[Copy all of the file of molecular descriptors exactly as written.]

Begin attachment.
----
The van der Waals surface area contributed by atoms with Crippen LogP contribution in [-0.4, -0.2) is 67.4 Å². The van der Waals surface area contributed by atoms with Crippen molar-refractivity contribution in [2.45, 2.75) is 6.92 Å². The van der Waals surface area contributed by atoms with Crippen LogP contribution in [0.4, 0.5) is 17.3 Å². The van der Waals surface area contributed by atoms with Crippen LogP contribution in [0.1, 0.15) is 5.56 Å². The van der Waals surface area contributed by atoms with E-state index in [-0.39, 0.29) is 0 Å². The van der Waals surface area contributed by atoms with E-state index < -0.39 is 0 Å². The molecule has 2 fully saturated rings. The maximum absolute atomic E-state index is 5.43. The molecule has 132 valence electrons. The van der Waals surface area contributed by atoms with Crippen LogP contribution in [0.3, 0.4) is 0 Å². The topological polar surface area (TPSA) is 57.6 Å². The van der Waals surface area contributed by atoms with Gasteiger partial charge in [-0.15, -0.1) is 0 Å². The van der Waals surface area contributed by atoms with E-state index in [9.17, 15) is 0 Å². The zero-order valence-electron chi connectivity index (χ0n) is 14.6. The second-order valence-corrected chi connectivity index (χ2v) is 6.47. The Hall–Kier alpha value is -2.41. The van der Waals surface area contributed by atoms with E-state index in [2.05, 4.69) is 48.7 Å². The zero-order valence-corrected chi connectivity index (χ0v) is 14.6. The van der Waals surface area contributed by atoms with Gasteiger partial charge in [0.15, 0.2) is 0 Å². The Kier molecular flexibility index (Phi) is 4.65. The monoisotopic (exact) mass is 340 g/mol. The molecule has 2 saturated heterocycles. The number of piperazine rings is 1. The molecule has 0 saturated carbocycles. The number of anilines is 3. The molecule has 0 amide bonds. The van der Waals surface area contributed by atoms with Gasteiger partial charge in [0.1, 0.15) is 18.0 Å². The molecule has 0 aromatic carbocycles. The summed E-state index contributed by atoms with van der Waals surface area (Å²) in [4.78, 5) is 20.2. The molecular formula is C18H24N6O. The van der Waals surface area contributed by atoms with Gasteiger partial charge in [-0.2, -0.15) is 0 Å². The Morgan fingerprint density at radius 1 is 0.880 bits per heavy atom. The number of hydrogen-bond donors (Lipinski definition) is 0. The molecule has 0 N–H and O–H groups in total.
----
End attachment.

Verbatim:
The van der Waals surface area contributed by atoms with Crippen LogP contribution in [-0.4, -0.2) is 67.4 Å². The van der Waals surface area contributed by atoms with Crippen molar-refractivity contribution in [2.45, 2.75) is 6.92 Å². The van der Waals surface area contributed by atoms with Crippen LogP contribution in [0.4, 0.5) is 17.3 Å². The van der Waals surface area contributed by atoms with Crippen LogP contribution in [0.1, 0.15) is 5.56 Å². The van der Waals surface area contributed by atoms with E-state index in [-0.39, 0.29) is 0 Å². The van der Waals surface area contributed by atoms with E-state index < -0.39 is 0 Å². The molecule has 2 fully saturated rings. The maximum absolute atomic E-state index is 5.43. The molecule has 132 valence electrons. The van der Waals surface area contributed by atoms with Crippen LogP contribution in [0.3, 0.4) is 0 Å². The topological polar surface area (TPSA) is 57.6 Å². The van der Waals surface area contributed by atoms with Gasteiger partial charge in [-0.15, -0.1) is 0 Å². The van der Waals surface area contributed by atoms with E-state index in [9.17, 15) is 0 Å². The zero-order valence-electron chi connectivity index (χ0n) is 14.6. The second-order valence-corrected chi connectivity index (χ2v) is 6.47. The Hall–Kier alpha value is -2.41. The van der Waals surface area contributed by atoms with E-state index in [2.05, 4.69) is 48.7 Å². The zero-order valence-corrected chi connectivity index (χ0v) is 14.6. The van der Waals surface area contributed by atoms with Gasteiger partial charge in [0.15, 0.2) is 0 Å². The Kier molecular flexibility index (Phi) is 4.65. The monoisotopic (exact) mass is 340 g/mol. The molecule has 2 saturated heterocycles. The number of piperazine rings is 1. The molecule has 0 saturated carbocycles. The number of anilines is 3. The molecule has 0 amide bonds. The van der Waals surface area contributed by atoms with Gasteiger partial charge in [0.1, 0.15) is 18.0 Å². The molecule has 0 aromatic carbocycles. The summed E-state index contributed by atoms with van der Waals surface area (Å²) in [4.78, 5) is 20.2. The molecular formula is C18H24N6O. The van der Waals surface area contributed by atoms with Gasteiger partial charge in [-0.2, -0.15) is 0 Å². The Morgan fingerprint density at radius 1 is 0.880 bits per heavy atom. The number of hydrogen-bond donors (Lipinski definition) is 0. The molecule has 0 N–H and O–H groups in total.